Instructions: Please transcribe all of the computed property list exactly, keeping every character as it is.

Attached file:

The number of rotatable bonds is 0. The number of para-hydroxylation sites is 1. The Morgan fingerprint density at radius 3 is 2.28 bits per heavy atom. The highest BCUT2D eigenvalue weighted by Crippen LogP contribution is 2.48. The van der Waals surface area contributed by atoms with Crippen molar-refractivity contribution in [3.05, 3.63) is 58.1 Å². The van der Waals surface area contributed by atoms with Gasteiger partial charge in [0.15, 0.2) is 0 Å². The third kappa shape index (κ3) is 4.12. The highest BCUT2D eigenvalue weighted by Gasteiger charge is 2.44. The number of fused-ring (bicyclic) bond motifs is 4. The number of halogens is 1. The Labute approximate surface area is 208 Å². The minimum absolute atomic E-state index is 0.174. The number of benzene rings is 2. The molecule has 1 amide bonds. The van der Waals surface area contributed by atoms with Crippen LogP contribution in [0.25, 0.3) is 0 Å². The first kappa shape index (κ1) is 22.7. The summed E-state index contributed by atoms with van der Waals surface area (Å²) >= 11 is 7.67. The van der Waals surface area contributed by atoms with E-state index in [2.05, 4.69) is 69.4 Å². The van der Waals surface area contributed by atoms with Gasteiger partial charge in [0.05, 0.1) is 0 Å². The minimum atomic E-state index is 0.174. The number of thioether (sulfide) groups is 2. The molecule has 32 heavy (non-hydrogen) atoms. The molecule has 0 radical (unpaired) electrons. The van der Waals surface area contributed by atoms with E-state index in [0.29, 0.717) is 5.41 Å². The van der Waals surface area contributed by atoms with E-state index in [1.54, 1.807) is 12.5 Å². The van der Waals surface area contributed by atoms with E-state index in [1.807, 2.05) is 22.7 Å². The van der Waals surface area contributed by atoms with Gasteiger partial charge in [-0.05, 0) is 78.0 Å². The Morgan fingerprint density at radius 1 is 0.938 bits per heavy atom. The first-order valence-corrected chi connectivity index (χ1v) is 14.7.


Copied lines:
The number of rotatable bonds is 0. The number of para-hydroxylation sites is 1. The Morgan fingerprint density at radius 3 is 2.28 bits per heavy atom. The highest BCUT2D eigenvalue weighted by Crippen LogP contribution is 2.48. The van der Waals surface area contributed by atoms with Crippen molar-refractivity contribution in [3.05, 3.63) is 58.1 Å². The van der Waals surface area contributed by atoms with Gasteiger partial charge in [0.15, 0.2) is 0 Å². The third kappa shape index (κ3) is 4.12. The highest BCUT2D eigenvalue weighted by Gasteiger charge is 2.44. The number of fused-ring (bicyclic) bond motifs is 4. The number of halogens is 1. The Labute approximate surface area is 208 Å². The minimum absolute atomic E-state index is 0.174. The number of benzene rings is 2. The molecule has 1 amide bonds. The van der Waals surface area contributed by atoms with Crippen LogP contribution in [0.25, 0.3) is 0 Å². The first kappa shape index (κ1) is 22.7. The summed E-state index contributed by atoms with van der Waals surface area (Å²) >= 11 is 7.67. The van der Waals surface area contributed by atoms with E-state index in [2.05, 4.69) is 69.4 Å². The van der Waals surface area contributed by atoms with Gasteiger partial charge in [0.05, 0.1) is 0 Å². The minimum atomic E-state index is 0.174. The number of thioether (sulfide) groups is 2. The molecule has 32 heavy (non-hydrogen) atoms. The molecule has 0 radical (unpaired) electrons. The van der Waals surface area contributed by atoms with E-state index in [0.29, 0.717) is 5.41 Å². The van der Waals surface area contributed by atoms with E-state index in [1.54, 1.807) is 12.5 Å². The van der Waals surface area contributed by atoms with E-state index in [1.807, 2.05) is 22.7 Å². The van der Waals surface area contributed by atoms with Gasteiger partial charge in [-0.05, 0) is 78.0 Å². The Morgan fingerprint density at radius 1 is 0.938 bits per heavy atom. The first-order valence-corrected chi connectivity index (χ1v) is 14.7.